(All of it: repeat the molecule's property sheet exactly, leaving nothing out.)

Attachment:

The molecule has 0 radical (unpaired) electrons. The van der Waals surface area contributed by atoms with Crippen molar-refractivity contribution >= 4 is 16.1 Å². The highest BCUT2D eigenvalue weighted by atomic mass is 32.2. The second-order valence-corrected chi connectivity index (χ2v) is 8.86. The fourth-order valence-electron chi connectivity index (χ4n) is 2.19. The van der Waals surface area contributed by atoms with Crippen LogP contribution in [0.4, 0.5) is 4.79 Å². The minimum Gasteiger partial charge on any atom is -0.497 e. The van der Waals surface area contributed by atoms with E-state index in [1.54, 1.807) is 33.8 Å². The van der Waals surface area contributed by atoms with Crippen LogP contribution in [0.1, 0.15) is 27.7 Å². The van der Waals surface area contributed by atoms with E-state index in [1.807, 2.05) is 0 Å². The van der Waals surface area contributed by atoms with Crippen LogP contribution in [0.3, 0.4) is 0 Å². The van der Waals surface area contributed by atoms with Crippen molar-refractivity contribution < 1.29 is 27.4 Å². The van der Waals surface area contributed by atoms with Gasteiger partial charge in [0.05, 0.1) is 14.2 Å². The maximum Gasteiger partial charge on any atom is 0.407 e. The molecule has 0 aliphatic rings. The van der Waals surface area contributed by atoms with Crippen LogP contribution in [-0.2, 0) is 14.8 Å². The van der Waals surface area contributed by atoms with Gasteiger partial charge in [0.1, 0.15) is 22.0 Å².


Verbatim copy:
The molecule has 0 radical (unpaired) electrons. The van der Waals surface area contributed by atoms with Crippen molar-refractivity contribution >= 4 is 16.1 Å². The highest BCUT2D eigenvalue weighted by atomic mass is 32.2. The second-order valence-corrected chi connectivity index (χ2v) is 8.86. The fourth-order valence-electron chi connectivity index (χ4n) is 2.19. The van der Waals surface area contributed by atoms with Crippen LogP contribution in [0.4, 0.5) is 4.79 Å². The minimum Gasteiger partial charge on any atom is -0.497 e. The van der Waals surface area contributed by atoms with E-state index in [1.54, 1.807) is 33.8 Å². The van der Waals surface area contributed by atoms with Crippen LogP contribution in [0.1, 0.15) is 27.7 Å². The van der Waals surface area contributed by atoms with E-state index in [1.807, 2.05) is 0 Å². The van der Waals surface area contributed by atoms with Crippen LogP contribution in [0.3, 0.4) is 0 Å². The van der Waals surface area contributed by atoms with Crippen molar-refractivity contribution < 1.29 is 27.4 Å². The van der Waals surface area contributed by atoms with Gasteiger partial charge in [0.05, 0.1) is 14.2 Å². The maximum Gasteiger partial charge on any atom is 0.407 e. The molecule has 0 aliphatic rings. The van der Waals surface area contributed by atoms with Crippen LogP contribution in [-0.2, 0) is 14.8 Å². The van der Waals surface area contributed by atoms with Gasteiger partial charge in [0.1, 0.15) is 22.0 Å².